Most importantly, however, is that reproducibility is crucial to replicating prior results. Without this, one could never accurately determine if new models exceeded previous ones. Consequently, one would risk deteriorating their reputation upon deploying an unverified machine learning algorithm. If the model couldn’t be reliably reproduced, the users might foster distrust with the results.
Challenges to Reproducibility
Creating and developing a machine learning pipeline involves working on multiple different environments throughout the process. These typically consist of: the research environment, the development environment, and the production environment.
In the research environment, data scientists analyze the data, build the models, and evaluate them to ensure they produce the desired outcome. Thus, they build the first machine learning pipeline.
Afterwards, the software developers reproduce this same machine learning pipeline in the development environment. This incorporates the steps required to send the data into the proper software and take the prediction out of the model.
In the final step, the model goes into the production environment. At long last, the model is able to serve the customers. As depicted in the image below, each of these environments has its own pipeline that replicates the original, but each has different processes for getting there.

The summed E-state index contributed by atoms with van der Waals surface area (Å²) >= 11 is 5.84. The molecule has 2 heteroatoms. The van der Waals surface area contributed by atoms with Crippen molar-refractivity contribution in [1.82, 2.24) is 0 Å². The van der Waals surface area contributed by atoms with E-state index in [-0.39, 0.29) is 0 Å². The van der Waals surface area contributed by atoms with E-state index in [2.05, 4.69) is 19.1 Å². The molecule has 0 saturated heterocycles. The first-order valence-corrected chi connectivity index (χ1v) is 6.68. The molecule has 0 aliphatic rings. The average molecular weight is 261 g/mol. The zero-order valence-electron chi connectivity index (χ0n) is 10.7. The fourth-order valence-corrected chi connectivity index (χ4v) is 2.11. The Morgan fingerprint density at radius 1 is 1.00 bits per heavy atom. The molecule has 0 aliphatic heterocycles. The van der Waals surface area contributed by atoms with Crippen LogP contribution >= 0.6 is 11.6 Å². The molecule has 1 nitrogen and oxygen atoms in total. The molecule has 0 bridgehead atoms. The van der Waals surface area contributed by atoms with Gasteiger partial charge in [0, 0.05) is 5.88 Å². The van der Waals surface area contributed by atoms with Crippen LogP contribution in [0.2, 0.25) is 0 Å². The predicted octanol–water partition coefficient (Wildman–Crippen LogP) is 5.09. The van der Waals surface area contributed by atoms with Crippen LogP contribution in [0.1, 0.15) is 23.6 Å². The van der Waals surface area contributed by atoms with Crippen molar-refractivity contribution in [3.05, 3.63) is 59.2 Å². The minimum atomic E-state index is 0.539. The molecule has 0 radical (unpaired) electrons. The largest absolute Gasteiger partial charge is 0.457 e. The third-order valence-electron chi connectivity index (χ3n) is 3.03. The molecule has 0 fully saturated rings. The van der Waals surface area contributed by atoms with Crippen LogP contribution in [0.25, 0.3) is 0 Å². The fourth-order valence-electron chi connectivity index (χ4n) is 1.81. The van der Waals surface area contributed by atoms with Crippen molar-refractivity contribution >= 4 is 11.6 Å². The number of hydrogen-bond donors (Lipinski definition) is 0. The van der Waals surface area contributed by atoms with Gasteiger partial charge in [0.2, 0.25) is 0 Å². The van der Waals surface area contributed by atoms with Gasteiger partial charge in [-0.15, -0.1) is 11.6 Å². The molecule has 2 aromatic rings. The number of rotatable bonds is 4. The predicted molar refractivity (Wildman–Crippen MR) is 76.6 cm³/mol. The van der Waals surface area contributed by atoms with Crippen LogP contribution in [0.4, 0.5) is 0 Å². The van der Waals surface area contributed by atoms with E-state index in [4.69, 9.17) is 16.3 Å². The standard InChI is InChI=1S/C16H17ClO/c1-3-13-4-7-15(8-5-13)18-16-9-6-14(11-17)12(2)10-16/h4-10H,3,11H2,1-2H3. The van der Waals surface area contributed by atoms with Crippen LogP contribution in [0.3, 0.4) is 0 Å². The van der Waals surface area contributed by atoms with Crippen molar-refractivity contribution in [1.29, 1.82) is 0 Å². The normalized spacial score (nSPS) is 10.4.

The transfer of these pipelines causes significant hindrances to reproducibility. Due to the multiple pipelines in different environments throughout the deployment process, challenges in reproducibility arise in almost every individual step of a pipeline between data gathering and prediction.
Since the machine learning model is highly dependent on the data used to train it, data gathering is one of the most significant and difficult challenges to address when it comes to reproducibility. A model will never come out exactly the same unless the exact same data and processes are used to train it.
Data scientists may use one training data set in the research environment, but often, the programmers trying to implement the model in the production environment won’t have access to the same data. Some databases update constantly and rewrite older data, making training data for a given model unavailable after a certain amount of time has passed. Additionally, if data scientists use SQL to query data, SQL loads data in randomly, so this must be accounted for when moving between pipelines.